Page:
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Understanding the graph of First Order Integrated Rate Law

Posted: Wed Feb 17, 2016 2:16 pm
by JuliaPark2H
How can the graph of the first order integrated rate law be interpreted? I understand that for the graph, ln[A] is graphed against time, and the negative slope is k, but the ln function graphed against time confuses me-- the concentration for the graph isn't one-to-one, as [A] doesn't decrease at a constant rate as time progresses. The ln[x] graph starts from -infinite and increases, but slows down as x continues to increase, so what does the linearity of the ln[A] vs time tell us?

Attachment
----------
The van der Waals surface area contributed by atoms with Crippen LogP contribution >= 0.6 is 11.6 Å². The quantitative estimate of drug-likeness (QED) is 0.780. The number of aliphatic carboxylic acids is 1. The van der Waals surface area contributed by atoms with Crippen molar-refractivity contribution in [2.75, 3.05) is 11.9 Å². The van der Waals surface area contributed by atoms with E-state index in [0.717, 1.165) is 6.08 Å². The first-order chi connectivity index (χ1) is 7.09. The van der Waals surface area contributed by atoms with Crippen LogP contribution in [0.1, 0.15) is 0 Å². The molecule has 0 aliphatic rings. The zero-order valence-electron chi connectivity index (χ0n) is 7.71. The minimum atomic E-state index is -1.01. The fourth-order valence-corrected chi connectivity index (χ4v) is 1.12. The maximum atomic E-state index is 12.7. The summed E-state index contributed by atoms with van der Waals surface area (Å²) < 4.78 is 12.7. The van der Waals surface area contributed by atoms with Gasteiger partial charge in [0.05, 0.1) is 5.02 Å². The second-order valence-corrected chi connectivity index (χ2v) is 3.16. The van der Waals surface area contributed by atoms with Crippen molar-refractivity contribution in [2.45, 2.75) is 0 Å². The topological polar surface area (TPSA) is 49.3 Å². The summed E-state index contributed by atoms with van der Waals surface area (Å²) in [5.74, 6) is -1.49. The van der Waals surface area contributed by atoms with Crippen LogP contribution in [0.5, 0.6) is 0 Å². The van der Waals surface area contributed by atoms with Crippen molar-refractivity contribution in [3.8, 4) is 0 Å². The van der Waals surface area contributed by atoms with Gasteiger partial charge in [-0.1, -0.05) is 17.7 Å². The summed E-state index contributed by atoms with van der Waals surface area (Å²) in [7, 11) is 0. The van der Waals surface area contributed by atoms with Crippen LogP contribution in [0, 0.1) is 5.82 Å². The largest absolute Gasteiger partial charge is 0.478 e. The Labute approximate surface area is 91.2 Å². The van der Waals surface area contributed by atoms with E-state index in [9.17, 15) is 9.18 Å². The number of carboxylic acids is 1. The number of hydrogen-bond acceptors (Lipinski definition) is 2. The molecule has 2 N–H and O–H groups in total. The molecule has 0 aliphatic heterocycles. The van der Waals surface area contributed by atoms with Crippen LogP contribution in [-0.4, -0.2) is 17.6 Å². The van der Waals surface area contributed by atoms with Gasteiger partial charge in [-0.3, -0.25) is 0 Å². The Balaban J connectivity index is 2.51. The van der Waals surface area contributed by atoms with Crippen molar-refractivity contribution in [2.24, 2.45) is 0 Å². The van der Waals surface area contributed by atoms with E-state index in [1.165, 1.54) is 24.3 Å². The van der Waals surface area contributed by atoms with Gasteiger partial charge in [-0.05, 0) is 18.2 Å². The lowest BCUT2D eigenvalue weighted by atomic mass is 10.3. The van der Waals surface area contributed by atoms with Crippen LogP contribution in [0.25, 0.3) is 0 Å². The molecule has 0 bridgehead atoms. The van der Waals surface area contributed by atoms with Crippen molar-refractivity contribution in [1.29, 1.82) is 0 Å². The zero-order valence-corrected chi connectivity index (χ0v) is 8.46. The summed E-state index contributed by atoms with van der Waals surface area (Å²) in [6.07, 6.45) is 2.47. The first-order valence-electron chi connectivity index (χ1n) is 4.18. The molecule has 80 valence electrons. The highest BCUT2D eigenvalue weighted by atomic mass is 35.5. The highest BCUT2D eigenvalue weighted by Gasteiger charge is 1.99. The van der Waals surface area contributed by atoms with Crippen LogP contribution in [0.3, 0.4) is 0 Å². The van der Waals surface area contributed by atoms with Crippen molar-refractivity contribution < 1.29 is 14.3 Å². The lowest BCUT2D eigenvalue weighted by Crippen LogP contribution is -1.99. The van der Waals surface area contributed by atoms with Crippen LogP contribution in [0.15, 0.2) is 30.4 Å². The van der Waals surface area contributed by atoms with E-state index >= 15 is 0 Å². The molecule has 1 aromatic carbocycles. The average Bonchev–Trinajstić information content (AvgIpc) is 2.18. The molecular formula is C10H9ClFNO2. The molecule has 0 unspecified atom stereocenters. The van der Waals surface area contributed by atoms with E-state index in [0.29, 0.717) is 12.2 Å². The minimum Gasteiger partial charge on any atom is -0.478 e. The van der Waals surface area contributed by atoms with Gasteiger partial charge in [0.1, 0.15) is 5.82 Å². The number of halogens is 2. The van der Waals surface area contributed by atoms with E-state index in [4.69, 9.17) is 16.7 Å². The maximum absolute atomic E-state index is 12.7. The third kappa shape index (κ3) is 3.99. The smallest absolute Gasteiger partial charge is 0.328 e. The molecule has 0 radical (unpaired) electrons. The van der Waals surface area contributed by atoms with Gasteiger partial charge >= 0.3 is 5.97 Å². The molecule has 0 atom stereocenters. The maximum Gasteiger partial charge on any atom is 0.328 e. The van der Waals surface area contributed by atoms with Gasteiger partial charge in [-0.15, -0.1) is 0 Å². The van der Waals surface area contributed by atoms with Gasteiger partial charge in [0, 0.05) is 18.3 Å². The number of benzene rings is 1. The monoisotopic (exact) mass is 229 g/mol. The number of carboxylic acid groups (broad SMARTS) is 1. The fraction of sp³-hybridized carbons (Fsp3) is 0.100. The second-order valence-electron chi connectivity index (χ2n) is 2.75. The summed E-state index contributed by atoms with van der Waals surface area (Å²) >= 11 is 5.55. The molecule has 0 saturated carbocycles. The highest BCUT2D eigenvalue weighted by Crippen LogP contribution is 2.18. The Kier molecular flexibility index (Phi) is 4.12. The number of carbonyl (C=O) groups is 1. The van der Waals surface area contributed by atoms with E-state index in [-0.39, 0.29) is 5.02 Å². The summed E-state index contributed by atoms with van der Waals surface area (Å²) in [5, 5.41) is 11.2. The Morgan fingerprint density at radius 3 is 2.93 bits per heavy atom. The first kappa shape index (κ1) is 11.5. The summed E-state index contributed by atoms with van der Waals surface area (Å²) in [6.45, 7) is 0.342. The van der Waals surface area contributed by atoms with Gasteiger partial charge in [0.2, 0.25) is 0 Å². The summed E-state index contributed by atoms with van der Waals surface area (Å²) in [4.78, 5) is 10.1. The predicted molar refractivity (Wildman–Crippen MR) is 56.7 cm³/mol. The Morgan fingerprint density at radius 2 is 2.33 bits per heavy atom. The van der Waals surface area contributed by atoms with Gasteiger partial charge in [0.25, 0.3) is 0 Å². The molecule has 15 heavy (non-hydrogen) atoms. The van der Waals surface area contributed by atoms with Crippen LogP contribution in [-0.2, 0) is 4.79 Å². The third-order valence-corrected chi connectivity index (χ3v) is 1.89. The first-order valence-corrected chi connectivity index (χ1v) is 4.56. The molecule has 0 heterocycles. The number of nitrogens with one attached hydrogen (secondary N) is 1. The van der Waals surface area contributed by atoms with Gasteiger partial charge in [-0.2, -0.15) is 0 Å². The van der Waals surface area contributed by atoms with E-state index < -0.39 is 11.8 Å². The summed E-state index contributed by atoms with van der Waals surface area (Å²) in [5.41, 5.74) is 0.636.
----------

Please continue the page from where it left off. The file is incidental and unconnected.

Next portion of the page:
Re: Understanding the graph of First Order Integrated Rate L

Posted: Wed Feb 17, 2016 9:19 pm
by Chem_Mod
A first order reaction follows exponential decay (for the reactant):

[A] = [A]0*e-kt

If we take ln of both sides we recover a linear equation if we plot ln[A] vs t. It is in fact the exact same equation, just manipulated mathematically. So if plotting ln[A] vs t is linear, we KNOW that plotting [A] vs t gives exponential decay curve, as dictated for 1st order